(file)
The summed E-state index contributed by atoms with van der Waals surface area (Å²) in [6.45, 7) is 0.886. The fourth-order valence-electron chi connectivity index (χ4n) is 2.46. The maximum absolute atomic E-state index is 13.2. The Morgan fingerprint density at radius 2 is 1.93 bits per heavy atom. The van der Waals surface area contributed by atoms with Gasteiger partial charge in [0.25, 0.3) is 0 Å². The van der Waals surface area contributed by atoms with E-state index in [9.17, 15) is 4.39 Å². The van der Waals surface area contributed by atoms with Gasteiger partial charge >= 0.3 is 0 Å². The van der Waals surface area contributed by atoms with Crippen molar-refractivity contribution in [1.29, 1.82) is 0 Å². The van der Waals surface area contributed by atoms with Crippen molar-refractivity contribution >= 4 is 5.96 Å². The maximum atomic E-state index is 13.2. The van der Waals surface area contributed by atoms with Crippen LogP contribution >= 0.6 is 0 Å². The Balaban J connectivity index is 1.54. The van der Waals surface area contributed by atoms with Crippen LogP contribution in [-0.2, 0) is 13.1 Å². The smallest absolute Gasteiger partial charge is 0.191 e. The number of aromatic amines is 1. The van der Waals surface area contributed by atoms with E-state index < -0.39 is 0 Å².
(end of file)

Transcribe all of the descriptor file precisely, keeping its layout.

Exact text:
The summed E-state index contributed by atoms with van der Waals surface area (Å²) in [6.45, 7) is 0.886. The fourth-order valence-electron chi connectivity index (χ4n) is 2.46. The maximum absolute atomic E-state index is 13.2. The Morgan fingerprint density at radius 2 is 1.93 bits per heavy atom. The van der Waals surface area contributed by atoms with Gasteiger partial charge in [0.25, 0.3) is 0 Å². The van der Waals surface area contributed by atoms with E-state index in [9.17, 15) is 4.39 Å². The van der Waals surface area contributed by atoms with Gasteiger partial charge >= 0.3 is 0 Å². The van der Waals surface area contributed by atoms with Crippen molar-refractivity contribution in [1.29, 1.82) is 0 Å². The van der Waals surface area contributed by atoms with Crippen molar-refractivity contribution >= 4 is 5.96 Å². The maximum atomic E-state index is 13.2. The van der Waals surface area contributed by atoms with Crippen LogP contribution >= 0.6 is 0 Å². The Balaban J connectivity index is 1.54. The van der Waals surface area contributed by atoms with Crippen LogP contribution in [-0.2, 0) is 13.1 Å². The smallest absolute Gasteiger partial charge is 0.191 e. The number of aromatic amines is 1. The van der Waals surface area contributed by atoms with E-state index < -0.39 is 0 Å².